NFL Draft 2011: Coming Full Circle on Jake Locker

Robert WayerskiCorrespondent IMarch 23, 2011

TUCSON, AZ - OCTOBER 23:  Quarterback Jake Locker #10 of the Washington Huskies during the college football game against the Arizona Wildcats at Arizona Stadium on October 23, 2010 in Tucson, Arizona. The Wildcats defeated the Huskies 44-14.  (Photo by Christian Petersen/Getty Images)
Christian Petersen/Getty Images

After the 2009 season, I was convinced that Jake Locker was the best quarterback in college and worthy of the No. 1 pick overall or at least a top-10 pick. The comparisons to Steve Young were out there.

I did not think there was a way that he could significantly hurt his stock during the 2010 season.

Wow, was I wrong.

Instead of improving in 2010, his completion percentage dropped from 58.2 percent in 2009 to 55.4. He also threw for less yards and the Washington Huskies team did not make the leap that many thought that it would under Locker's senior leadership.

As a San Francisco 49er fan, I did not want Locker in the first round. I wasn't even sure if I wanted him in the second round.

I questioned how he could not improve his mechanics under Steve Sarkisian. If Sarkisian could not fix Jake Locker, then how could an NFL QB coach? Even the 49ers with Jim Harbaugh could probably not make him a top-notch quarterback, right?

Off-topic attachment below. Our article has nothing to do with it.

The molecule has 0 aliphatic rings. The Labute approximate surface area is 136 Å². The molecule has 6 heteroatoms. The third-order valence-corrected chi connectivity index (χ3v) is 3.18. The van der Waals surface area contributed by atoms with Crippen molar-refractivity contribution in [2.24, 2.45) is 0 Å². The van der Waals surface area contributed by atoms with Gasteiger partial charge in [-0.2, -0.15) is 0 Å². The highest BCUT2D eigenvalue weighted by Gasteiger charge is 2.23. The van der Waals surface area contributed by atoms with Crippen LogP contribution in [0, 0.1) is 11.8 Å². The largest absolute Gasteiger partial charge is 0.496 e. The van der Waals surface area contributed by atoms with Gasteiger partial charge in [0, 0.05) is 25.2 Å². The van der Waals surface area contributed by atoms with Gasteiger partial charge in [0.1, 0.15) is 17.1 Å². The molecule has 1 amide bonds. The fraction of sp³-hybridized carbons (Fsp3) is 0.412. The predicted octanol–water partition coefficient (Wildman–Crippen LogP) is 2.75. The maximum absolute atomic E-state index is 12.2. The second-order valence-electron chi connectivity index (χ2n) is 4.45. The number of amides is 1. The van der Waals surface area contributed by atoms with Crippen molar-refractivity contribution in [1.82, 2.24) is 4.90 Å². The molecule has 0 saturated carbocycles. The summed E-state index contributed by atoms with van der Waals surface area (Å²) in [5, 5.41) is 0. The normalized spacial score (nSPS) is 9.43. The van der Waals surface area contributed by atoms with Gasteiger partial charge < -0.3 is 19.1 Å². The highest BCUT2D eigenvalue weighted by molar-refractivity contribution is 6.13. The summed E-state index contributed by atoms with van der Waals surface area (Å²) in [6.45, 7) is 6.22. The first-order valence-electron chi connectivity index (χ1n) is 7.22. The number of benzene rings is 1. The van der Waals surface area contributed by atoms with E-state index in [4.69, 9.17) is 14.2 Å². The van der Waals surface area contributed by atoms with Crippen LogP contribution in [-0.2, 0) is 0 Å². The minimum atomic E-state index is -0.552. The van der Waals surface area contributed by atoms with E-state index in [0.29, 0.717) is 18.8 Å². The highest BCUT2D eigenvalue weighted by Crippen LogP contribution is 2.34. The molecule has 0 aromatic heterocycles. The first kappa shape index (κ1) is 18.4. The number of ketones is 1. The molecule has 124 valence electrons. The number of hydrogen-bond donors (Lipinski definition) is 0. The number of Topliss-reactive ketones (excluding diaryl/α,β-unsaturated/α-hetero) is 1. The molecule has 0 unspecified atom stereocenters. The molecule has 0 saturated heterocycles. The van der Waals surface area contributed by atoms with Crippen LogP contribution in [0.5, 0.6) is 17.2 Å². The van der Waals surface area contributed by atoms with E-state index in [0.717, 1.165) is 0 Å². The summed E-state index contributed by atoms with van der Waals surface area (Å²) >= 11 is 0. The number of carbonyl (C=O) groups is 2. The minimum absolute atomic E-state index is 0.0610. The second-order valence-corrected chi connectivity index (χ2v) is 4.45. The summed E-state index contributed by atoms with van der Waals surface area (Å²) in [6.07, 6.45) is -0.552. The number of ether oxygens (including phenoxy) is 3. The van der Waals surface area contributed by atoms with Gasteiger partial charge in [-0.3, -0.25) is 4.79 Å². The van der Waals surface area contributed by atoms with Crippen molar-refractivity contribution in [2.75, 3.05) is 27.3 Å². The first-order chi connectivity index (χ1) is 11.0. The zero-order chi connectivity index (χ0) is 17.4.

Then came the NFL combine.

The first piece of information I saw that started to re-change my mind on Locker was Mike Mayock's breakdown. He looked at all the tape and said that Locker's accuracy problems were mostly due to his footwork, which is curable.

Of course, there were his physical numbers. For all of the people who celebrate Cam Newton's athletic ability, Jake Locker matched him or surpassed him in most of the physical categories.

My mind started to change—and then I heard Locker interviewed on the NFL Network.

When asked about his accuracy issues, he said that a lot of them were due to the fact that he worked on his decision-making. During his junior year he would try and fit balls into small spaces. Some of those were caught and some were batted down or intercepted.

He said that during his senior season he learned to throw the ball away when his receivers were not open, and the stats show that. While his completion percentage went down, he also threw two fewer interceptions and took nine less sacks.

Locker is a leader, a hard worker, and has experience in a pro-style offense. He does need some work, but he needs to fix less things than other NFL QB prospects.

He was once my favorite quarterback prospect, then a player I hoped my team would not draft, and now he is my favorite NFL QB prospect once again. I have come full circle on Jake Locker.